Having said that, here's where the confusion comes in: Does a class AB amp become class A at points where the conduction angle is 100%? Some say yes, and some say no. It is my contention that it does not become a class A amp at that point, it merely operates in conditions *similar* to class A (because of the 100% conduction) and here is why, from my "Tech Info - Q&A" page:



    Q: Are class AB amplifiers actually running in class A at lower volumes, as is commonly claimed?
    A: No. They are operating in conditions similar to class A, but they are not actually "class A at lower volumes". Now, what are the differences, you might ask? Well, for one, the Class AB amplifier is biased in a more non-linear portion of the characteristic curves, which means it has more harmonic distortion than a true class A amplifier, even when running "clean". Also, the efficiency will be greater than is theoretically possible with a class A amplifier at these levels. There is a very real difference in tone and operating conditions between a true class A 10W amplifier running at say, 1W, and a 10W class AB amplifier running at 1W. Same output level, same overall power level,but a different class of operation, different amount of distortion, different efficiency, and a different tone, even though neither one of them is in cutoff for any portion of the output cycle at that low level. This is due to the bias point differences and load line differences. The differences become even more apparent when the amplifiers are run at their full undistorted output power. The true class A amplifier will have no crossover distortion, while the class AB amplifier will. The average plate current for the true class A amplifier will not change, or will change very little, from idle to full output power, while the average plate current in a class AB amplifier will increase dramatically. This will lead to "sag" in the power supply that doesn't exist in the true class A amplifier, which again results in a tonal change.



    Now, am I right or wrong? Obviously, I think I am correct, or I wouldn't have written it that way! :) However, bear in mind that I am far from an expert on the subject, and am not infallible! You should read all you can on the subject and make up your own mind based on verifiable, provable information and your own tests.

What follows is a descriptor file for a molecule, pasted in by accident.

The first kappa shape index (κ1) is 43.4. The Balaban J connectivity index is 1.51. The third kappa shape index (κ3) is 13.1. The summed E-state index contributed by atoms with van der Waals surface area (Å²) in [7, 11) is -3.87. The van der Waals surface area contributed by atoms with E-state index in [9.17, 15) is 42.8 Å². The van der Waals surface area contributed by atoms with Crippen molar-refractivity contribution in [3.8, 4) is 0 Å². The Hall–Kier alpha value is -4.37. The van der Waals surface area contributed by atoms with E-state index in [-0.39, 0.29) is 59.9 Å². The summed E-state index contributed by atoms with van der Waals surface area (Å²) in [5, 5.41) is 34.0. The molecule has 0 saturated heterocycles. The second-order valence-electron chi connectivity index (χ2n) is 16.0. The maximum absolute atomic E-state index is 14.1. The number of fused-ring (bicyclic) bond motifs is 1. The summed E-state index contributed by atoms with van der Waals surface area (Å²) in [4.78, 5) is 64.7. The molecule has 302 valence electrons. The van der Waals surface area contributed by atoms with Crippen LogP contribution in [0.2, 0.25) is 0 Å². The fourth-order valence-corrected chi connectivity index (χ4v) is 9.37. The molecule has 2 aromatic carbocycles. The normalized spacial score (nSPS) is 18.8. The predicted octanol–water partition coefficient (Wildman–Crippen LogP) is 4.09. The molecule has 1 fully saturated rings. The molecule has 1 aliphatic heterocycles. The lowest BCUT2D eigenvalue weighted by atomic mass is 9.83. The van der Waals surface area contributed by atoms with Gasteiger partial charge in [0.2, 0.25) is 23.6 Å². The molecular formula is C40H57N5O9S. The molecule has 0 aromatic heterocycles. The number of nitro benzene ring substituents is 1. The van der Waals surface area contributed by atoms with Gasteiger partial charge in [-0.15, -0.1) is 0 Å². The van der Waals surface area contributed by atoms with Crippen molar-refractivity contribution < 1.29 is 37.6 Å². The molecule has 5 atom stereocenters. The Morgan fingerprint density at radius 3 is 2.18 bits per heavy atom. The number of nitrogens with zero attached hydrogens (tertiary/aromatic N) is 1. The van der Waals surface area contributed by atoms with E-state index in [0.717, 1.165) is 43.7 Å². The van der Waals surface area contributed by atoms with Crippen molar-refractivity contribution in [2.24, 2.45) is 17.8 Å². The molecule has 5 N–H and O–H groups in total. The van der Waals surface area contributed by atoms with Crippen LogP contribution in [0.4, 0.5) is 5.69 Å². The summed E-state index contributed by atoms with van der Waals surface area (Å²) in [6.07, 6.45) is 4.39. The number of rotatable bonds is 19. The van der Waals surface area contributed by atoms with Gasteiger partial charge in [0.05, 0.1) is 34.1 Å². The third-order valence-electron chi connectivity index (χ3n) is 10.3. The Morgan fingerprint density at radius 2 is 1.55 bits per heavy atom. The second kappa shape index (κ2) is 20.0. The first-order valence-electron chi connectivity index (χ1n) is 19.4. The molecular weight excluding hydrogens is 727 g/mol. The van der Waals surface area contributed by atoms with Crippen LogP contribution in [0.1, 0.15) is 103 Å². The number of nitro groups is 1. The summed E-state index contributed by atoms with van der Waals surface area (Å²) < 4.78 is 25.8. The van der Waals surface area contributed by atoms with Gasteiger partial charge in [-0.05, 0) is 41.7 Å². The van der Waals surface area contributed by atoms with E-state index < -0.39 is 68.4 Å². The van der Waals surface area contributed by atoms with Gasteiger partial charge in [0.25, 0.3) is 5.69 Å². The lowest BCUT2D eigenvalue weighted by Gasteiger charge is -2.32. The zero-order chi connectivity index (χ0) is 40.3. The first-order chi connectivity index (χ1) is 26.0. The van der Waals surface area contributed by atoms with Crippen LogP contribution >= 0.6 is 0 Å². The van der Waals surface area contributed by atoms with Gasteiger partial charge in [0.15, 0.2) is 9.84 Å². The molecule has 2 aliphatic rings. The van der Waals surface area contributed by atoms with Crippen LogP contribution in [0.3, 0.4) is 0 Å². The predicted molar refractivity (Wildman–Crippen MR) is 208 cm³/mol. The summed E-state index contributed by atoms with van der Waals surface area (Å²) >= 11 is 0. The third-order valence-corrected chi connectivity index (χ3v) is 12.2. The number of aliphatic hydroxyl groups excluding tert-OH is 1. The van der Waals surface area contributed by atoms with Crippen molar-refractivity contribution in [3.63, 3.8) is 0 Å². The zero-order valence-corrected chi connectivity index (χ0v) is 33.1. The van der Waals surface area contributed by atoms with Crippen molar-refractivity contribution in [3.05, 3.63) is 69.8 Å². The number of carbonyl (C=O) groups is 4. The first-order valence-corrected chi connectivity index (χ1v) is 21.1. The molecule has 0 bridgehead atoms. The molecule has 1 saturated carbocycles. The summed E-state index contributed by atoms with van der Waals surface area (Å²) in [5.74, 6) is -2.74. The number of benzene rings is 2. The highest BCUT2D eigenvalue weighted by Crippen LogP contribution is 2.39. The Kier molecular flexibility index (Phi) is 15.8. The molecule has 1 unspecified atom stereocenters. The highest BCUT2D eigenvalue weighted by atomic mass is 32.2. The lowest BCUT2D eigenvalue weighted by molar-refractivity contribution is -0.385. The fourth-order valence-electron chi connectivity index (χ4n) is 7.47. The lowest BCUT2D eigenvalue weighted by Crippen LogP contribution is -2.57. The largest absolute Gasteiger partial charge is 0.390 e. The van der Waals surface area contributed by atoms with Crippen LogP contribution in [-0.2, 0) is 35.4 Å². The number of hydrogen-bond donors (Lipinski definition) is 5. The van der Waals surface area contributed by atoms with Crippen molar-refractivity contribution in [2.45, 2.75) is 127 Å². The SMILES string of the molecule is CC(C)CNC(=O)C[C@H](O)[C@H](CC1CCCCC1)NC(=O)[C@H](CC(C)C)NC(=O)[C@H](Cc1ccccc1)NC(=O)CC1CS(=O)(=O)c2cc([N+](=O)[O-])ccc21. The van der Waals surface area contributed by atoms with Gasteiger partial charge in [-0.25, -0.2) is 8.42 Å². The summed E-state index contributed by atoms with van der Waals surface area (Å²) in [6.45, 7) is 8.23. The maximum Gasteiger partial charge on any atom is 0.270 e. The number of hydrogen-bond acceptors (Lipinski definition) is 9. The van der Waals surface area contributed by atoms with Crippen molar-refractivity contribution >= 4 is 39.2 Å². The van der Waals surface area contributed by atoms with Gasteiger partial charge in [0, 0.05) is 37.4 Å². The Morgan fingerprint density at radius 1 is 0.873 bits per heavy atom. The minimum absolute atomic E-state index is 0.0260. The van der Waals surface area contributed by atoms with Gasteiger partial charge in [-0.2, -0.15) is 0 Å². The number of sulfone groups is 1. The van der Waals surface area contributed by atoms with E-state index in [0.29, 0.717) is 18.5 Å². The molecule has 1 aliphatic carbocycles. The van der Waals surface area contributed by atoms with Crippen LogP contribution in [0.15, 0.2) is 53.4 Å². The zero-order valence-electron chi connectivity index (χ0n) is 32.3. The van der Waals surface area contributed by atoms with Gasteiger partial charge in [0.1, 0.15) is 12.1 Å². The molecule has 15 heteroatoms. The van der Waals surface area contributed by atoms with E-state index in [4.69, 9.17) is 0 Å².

Some people contend that the only required condition for "class A" is a 100% conduction angle. If you subscribe to this definition, then you would indeed be correct in saying the amp is operating in class A at lower levels. To be honest, it really is splitting hairs to differentiate between "operating in class A" and operating in conditions similar to class A". However, I think it is an important distinction, based on the reasons stated above.

    Now, go play your guitars and enjoy yourselves and stop worrying about amplifier classes!!

    Randall Aiken
     
  13. Jay Mitchell

    Jay Mitchell Member

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    Thank you for that. The definition in one of my engineering textbooks, ca. 1969 - one of the last texts of which I'm aware that still bothered with vacuum tubes - is for single-ended circuits and includes A, B, and C. In that case, the distinction is more obvious, and there is no Class AB. Class AB is only defined for push-pull (or complementary) circuit topology.

    Sorta like Vox did with the AC30, huh?:banana

    That description would apply to the AC30 output stage.

    However, what about a Class AB output stage with negative feedback vs. Class A (or "hot" Class AB a la AC30) with zero feedback? How do small-signal distortion values compare between those two? There's a reason for using negative feedback, and a large part of it is related to reducing small-signal distortion.

    A valid point. However, can you identify a guitar amp with push-pull output stage (the only output topology for which the choice between A and AB is viable) that is biased Class A? I don't know of any, but that is not to say they don't exist.

    What he said.